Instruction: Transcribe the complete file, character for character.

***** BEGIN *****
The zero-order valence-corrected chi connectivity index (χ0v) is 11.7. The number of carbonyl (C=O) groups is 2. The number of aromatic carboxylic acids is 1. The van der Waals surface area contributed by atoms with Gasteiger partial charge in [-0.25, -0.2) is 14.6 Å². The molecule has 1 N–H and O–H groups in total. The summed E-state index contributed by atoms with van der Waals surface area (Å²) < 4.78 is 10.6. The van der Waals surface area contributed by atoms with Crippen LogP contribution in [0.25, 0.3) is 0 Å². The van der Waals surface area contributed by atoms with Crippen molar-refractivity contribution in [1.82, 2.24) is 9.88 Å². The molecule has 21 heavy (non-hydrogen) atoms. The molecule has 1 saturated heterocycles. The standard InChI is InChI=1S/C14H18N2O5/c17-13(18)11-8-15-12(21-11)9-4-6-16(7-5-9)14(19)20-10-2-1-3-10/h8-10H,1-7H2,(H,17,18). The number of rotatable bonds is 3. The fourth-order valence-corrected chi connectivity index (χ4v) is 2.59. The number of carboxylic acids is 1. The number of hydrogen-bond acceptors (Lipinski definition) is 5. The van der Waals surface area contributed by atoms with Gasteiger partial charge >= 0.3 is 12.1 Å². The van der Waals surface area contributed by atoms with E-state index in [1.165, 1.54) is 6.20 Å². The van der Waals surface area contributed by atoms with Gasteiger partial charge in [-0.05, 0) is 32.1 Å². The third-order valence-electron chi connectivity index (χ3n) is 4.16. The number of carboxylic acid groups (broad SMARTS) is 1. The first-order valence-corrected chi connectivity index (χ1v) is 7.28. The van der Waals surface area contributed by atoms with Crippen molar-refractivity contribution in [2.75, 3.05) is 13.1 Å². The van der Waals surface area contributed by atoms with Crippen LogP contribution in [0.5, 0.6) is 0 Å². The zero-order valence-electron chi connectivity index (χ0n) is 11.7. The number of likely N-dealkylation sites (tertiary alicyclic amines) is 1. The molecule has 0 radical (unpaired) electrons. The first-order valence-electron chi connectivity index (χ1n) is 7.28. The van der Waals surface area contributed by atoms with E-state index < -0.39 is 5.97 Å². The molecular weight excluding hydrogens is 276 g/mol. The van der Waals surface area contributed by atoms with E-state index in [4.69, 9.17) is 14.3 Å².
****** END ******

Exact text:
The zero-order valence-corrected chi connectivity index (χ0v) is 11.7. The number of carbonyl (C=O) groups is 2. The number of aromatic carboxylic acids is 1. The van der Waals surface area contributed by atoms with Gasteiger partial charge in [-0.25, -0.2) is 14.6 Å². The molecule has 1 N–H and O–H groups in total. The summed E-state index contributed by atoms with van der Waals surface area (Å²) < 4.78 is 10.6. The van der Waals surface area contributed by atoms with Crippen LogP contribution in [0.25, 0.3) is 0 Å². The van der Waals surface area contributed by atoms with Crippen molar-refractivity contribution in [1.82, 2.24) is 9.88 Å². The molecule has 21 heavy (non-hydrogen) atoms. The molecule has 1 saturated heterocycles. The standard InChI is InChI=1S/C14H18N2O5/c17-13(18)11-8-15-12(21-11)9-4-6-16(7-5-9)14(19)20-10-2-1-3-10/h8-10H,1-7H2,(H,17,18). The number of rotatable bonds is 3. The fourth-order valence-corrected chi connectivity index (χ4v) is 2.59. The number of carboxylic acids is 1. The number of hydrogen-bond acceptors (Lipinski definition) is 5. The van der Waals surface area contributed by atoms with Gasteiger partial charge >= 0.3 is 12.1 Å². The van der Waals surface area contributed by atoms with E-state index in [1.165, 1.54) is 6.20 Å². The van der Waals surface area contributed by atoms with Gasteiger partial charge in [-0.05, 0) is 32.1 Å². The third-order valence-electron chi connectivity index (χ3n) is 4.16. The number of carboxylic acid groups (broad SMARTS) is 1. The first-order valence-corrected chi connectivity index (χ1v) is 7.28. The van der Waals surface area contributed by atoms with Crippen molar-refractivity contribution in [2.75, 3.05) is 13.1 Å². The van der Waals surface area contributed by atoms with Crippen LogP contribution in [0.5, 0.6) is 0 Å². The zero-order valence-electron chi connectivity index (χ0n) is 11.7. The number of likely N-dealkylation sites (tertiary alicyclic amines) is 1. The molecule has 0 radical (unpaired) electrons. The first-order valence-electron chi connectivity index (χ1n) is 7.28. The van der Waals surface area contributed by atoms with E-state index < -0.39 is 5.97 Å². The molecular weight excluding hydrogens is 276 g/mol. The van der Waals surface area contributed by atoms with E-state index in [4.69, 9.17) is 14.3 Å².